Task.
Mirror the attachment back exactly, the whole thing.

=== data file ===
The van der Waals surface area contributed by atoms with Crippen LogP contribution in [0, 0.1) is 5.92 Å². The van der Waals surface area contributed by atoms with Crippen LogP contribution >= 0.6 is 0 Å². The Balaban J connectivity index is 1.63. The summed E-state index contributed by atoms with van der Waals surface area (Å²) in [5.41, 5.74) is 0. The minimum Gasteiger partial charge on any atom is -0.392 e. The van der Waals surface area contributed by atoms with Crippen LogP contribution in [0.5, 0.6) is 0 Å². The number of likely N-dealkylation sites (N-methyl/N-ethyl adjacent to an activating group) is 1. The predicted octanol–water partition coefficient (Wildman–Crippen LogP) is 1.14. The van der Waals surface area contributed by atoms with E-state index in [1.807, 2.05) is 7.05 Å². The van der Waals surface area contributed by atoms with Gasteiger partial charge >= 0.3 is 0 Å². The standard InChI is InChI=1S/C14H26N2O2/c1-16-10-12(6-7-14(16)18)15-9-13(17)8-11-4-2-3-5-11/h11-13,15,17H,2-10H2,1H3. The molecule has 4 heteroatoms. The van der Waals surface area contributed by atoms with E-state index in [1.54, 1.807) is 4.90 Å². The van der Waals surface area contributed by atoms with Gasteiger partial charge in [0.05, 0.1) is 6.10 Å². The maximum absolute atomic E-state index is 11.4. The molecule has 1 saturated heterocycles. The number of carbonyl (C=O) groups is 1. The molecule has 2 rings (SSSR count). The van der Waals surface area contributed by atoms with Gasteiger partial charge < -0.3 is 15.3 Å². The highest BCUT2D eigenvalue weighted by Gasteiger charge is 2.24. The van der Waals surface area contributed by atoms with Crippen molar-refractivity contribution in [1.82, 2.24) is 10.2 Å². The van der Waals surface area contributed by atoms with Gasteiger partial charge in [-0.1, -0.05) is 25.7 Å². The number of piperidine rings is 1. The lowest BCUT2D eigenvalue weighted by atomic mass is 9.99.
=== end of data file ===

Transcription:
The van der Waals surface area contributed by atoms with Crippen LogP contribution in [0, 0.1) is 5.92 Å². The van der Waals surface area contributed by atoms with Crippen LogP contribution >= 0.6 is 0 Å². The Balaban J connectivity index is 1.63. The summed E-state index contributed by atoms with van der Waals surface area (Å²) in [5.41, 5.74) is 0. The minimum Gasteiger partial charge on any atom is -0.392 e. The van der Waals surface area contributed by atoms with Crippen LogP contribution in [0.5, 0.6) is 0 Å². The number of likely N-dealkylation sites (N-methyl/N-ethyl adjacent to an activating group) is 1. The predicted octanol–water partition coefficient (Wildman–Crippen LogP) is 1.14. The van der Waals surface area contributed by atoms with E-state index in [1.807, 2.05) is 7.05 Å². The van der Waals surface area contributed by atoms with Gasteiger partial charge >= 0.3 is 0 Å². The standard InChI is InChI=1S/C14H26N2O2/c1-16-10-12(6-7-14(16)18)15-9-13(17)8-11-4-2-3-5-11/h11-13,15,17H,2-10H2,1H3. The molecule has 4 heteroatoms. The van der Waals surface area contributed by atoms with E-state index in [1.54, 1.807) is 4.90 Å². The van der Waals surface area contributed by atoms with Gasteiger partial charge in [0.05, 0.1) is 6.10 Å². The maximum absolute atomic E-state index is 11.4. The molecule has 1 saturated heterocycles. The number of carbonyl (C=O) groups is 1. The molecule has 2 rings (SSSR count). The van der Waals surface area contributed by atoms with Gasteiger partial charge < -0.3 is 15.3 Å². The highest BCUT2D eigenvalue weighted by Gasteiger charge is 2.24. The van der Waals surface area contributed by atoms with Crippen molar-refractivity contribution in [1.82, 2.24) is 10.2 Å². The van der Waals surface area contributed by atoms with Gasteiger partial charge in [-0.1, -0.05) is 25.7 Å². The number of piperidine rings is 1. The lowest BCUT2D eigenvalue weighted by atomic mass is 9.99.